365: It’s coming on 2001-2003

This was me, around December 2001. I was partaking in a themed victorian day in Halsnead. One of the teachers, Mrs Leyland scared me so much, I cried. We'll hear a bit more about her in future blog posts.
This was me, around December 2001. I was partaking in a themed victorian day in Halsnead. One of the teachers, Mrs Leyland scared me so much, I cried. We’ll hear a bit more about her in future blog posts.

So now, in the 365 series, we are going into the time when I started school at aged 4 to when I was 6 years old.

I was given a place at Halsnead community Primary school, and I was placed into a teacher called Mrs Stickler’s class (she wasn’t married at that point, but by the time I was in year 1, she was and I had her again). I will gladly, admit though, when I was in those years, I wasn’t the finest of people. I was loud, rude and I once licked a paper towel to clean my tongue when I licked a teaching assistant’s hand (luckily, Mrs Fairclough forgave me).

Our headmaster was a man called Mr Rowling, who looking back, is one of the best bosses that I ever will have. He was welsh, experienced and played guitar. He’d been at the school since 1993 and left in 2007, with all of us in tears (not me though). Halsnead was a good school for me, despite my naughty behaviour, as they tried to help me through what was a defining point in my life. in Nursery, I was put under examination by doctors and psychiatrists and the likes for my behaviour, who believed my naughty behaviour to be a result of an illness. After what turned out to be 11-12 years, it turned out that I was on the Autistic spectrum, which caused a mild form of dyspraxia in me. This luckily hasn’t affected me in many ways, and has probably made me a greater person, but we will get to that sooner.

One memory of one of the things I had to go through was a blood test to help my diagnosis. I was taken out of school, driven to Whiston Hospital children’s ward, and I had magic cream (which numbed that area of my arm, put a butterfly needle in me and took out my blood, I did cry, but in the end, after I left, I got Burger King for lunch and was sent back to school.

In reception and year 1, I was with the same teacher, in the same school, with two friends called Dillon and Jack. Dillon was in my class and Jack was in our neighbour class until he defected to Whiston Willis. Jack I do still see and speak to on the occasion, and Dillon I haven’t seen for three years, but from what I heard from mutual friends and acquaintances is that he has changed to a person I would not like to associate myself with. One memory with Jack I have is I went to his house one day, and we were playing and I wouldn’t climb on his bunkbed that he had, and I was getting some stuff up to play with, then he fell landing on his arm. I got his mum and we took him to hospital where we learned he broke his arm. I was upset. What I was upset about was that he didn’t get a robotic replacement arm like DR X from Action man (great toys, they should bring them back!).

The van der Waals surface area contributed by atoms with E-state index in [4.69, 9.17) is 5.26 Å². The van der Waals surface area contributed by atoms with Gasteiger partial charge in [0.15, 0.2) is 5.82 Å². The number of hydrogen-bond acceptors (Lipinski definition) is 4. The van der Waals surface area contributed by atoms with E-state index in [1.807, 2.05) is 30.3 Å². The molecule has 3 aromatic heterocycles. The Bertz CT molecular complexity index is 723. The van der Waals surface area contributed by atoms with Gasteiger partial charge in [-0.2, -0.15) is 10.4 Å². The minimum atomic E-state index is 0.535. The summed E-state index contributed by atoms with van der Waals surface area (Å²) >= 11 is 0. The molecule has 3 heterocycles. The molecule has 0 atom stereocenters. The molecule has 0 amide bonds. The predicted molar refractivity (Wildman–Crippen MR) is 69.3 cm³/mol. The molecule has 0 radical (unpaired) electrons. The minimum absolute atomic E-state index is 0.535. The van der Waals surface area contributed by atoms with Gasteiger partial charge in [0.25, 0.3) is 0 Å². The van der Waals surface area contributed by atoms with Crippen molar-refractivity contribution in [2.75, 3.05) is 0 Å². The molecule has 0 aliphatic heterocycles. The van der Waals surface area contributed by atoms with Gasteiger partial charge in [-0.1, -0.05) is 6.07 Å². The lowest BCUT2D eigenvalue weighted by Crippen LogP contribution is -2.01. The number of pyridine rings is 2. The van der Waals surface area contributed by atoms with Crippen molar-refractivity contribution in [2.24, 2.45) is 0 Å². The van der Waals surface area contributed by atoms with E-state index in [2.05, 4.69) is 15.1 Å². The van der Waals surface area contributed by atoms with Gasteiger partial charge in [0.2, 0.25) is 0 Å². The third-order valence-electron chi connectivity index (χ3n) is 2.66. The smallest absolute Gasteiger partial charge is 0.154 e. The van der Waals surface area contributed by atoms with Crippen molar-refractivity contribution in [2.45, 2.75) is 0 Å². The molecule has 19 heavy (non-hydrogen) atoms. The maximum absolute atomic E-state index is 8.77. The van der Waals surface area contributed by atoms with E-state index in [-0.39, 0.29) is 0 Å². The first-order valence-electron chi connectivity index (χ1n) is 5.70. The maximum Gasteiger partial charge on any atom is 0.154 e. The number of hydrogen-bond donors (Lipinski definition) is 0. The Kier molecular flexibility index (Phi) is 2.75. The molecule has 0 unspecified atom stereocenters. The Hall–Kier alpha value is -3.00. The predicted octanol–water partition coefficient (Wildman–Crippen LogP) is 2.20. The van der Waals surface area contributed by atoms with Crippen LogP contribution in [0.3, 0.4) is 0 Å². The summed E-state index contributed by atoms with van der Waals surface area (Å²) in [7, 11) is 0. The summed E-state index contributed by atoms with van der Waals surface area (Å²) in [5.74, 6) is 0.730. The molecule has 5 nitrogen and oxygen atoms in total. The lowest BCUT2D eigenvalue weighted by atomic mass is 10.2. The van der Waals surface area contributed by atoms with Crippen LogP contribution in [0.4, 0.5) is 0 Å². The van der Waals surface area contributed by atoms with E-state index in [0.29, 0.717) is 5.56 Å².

It was in Primary school I met lots of wonderful people, but one who stands out as well is Rebecca Wood. Rebecca has known me for the best part of 12-13 years. She is truly the best person I know, who I would entrust with my life if a situation came up. That’s how close we are and were!

So that’s those years in a nutshell, but there was one thing I’d like to mention. I went to Majorca with the family in 2003, I left school a day early to go. Two stories come to mind:

1. We went to the local toy store to buy a beyblade (because they were cool things then, spinner thins that battled each other with these cool powers, I love you Japanese animation) and we went back to the room to find my dad had gone, we didn’t know where he was, we looked for him, my mum was crying (for reasons I will get into), I was crying, we looked in one more building, and he was there with some people we met. I said to him ‘you’re in trouble, you’re in trouble’. And writing this and looking back makes me chuckle XD

2. It was at this time (2003) when my Mum was getting fat. I didn’t know why, and I wouldn’t ask her because I know and knew even then that was rude to ask why a lady was fat. But in Majorca we were in the room and I asked her. She explained to me the reason she was getting fat wasn’t food, but something else. We will get into that in 365: 2004-2006.

About the author


Since 2012, Benjamin Attwood has written for the If you Ask Ben blog.

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